These were the homes across the river in Afghanistan. It was difficult to photograph much of Tajikistan during the drive into Ishkashim because we were driving along the mountainside. As anyone would might feel on this drive I was ignited and happy to be exploring what’s considered one of the world’s most dangerous countries even if it were by car and across the border.
There were numerous homes like this across the way, but I saved both my energy and my camera’s battery life for what I was told would truly blow me away and the closer we edged and winded our way into Ishkashim, the Pamirs and Tajikistan’s portion of the Wakhan Corridor, I was indeed blown away.
Thankfully, it wasn’t by these soldiers or their guns. Around these parts you need a special permit to travel which should be obtained in Dushanbe and there are many passport checkpoints along the way. These guys were sitting at a tiny desk with a notebook which they scrawled who knows what information off our passports and kindly had their picture taken with us. I think they bored or wanted to show off their guns, which were a bit frightening by the way, but nice guys.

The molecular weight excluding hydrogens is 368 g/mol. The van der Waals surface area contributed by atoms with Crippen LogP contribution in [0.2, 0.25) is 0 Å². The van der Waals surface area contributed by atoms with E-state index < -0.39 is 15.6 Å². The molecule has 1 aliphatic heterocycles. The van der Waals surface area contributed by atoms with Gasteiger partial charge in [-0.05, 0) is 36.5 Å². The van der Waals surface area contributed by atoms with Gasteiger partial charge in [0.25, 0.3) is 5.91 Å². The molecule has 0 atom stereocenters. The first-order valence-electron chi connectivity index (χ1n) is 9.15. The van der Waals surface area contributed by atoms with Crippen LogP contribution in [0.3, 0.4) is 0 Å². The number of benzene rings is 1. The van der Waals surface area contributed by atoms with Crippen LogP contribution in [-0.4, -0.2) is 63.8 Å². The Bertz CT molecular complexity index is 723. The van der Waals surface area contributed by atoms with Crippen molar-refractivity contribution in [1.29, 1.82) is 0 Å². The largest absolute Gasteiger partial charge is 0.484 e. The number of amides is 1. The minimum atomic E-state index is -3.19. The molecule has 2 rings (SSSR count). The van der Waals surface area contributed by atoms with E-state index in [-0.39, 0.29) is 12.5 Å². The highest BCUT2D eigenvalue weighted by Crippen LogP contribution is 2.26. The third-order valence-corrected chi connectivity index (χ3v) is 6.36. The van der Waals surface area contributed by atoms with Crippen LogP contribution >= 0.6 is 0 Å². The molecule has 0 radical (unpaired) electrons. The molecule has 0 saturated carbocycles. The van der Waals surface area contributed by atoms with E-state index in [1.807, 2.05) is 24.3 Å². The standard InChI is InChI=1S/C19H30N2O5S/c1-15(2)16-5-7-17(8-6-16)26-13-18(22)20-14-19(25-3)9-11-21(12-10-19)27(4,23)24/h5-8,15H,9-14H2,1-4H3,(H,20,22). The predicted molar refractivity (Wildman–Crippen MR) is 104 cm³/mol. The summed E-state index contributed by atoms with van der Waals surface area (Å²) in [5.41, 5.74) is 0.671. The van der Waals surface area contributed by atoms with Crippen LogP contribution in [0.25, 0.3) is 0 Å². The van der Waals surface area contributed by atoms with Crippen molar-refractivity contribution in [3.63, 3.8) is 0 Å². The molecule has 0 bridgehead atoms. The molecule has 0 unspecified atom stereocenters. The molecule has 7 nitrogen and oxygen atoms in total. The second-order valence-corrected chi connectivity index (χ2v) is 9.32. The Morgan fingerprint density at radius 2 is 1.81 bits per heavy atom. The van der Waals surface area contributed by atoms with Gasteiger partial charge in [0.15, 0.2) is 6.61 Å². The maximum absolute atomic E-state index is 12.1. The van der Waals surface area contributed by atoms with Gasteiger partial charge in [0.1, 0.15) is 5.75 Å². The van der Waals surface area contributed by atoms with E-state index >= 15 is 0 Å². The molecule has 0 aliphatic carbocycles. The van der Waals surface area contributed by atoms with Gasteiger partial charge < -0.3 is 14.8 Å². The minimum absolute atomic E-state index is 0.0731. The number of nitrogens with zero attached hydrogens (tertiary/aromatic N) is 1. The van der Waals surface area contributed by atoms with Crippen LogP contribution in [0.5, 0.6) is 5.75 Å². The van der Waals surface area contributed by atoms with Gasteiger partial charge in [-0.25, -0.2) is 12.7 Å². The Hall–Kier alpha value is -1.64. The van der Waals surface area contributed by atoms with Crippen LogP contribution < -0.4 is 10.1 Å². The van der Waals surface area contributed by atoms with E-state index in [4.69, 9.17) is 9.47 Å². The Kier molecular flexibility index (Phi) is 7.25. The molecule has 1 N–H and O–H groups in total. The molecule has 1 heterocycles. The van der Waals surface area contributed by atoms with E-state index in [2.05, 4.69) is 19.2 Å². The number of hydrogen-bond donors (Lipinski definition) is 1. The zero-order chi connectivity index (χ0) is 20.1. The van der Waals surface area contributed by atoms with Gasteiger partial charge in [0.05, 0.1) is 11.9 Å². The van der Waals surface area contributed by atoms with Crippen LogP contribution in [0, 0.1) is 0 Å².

As we continued down the road different views and secrets started to reveal themselves. Above is a shot of the Panj river dividing the two countries, Tajikistan and Afghanistan along with a view of the Hindu Kush found in Pakistan. Seeing the snow-capped mountains of the Hindu Kush was also impressive and I knew would continue to become more real as we inched closer along. At this point we weren’t far from Ishkashim, but considering it wasn’t our final stop for the evening we still had some distance to cover. Once we arrived my guide, Teo negotiated with a gentleman (I think he may have known from a previous trip) for a ride into Vrang, a village in the Wakhan. The driver agreed and told us he would get us to Vrang in good time as he had to turn right back for a wedding. Even speeding along he was nice enough to make stops at points of interest so we could take photos.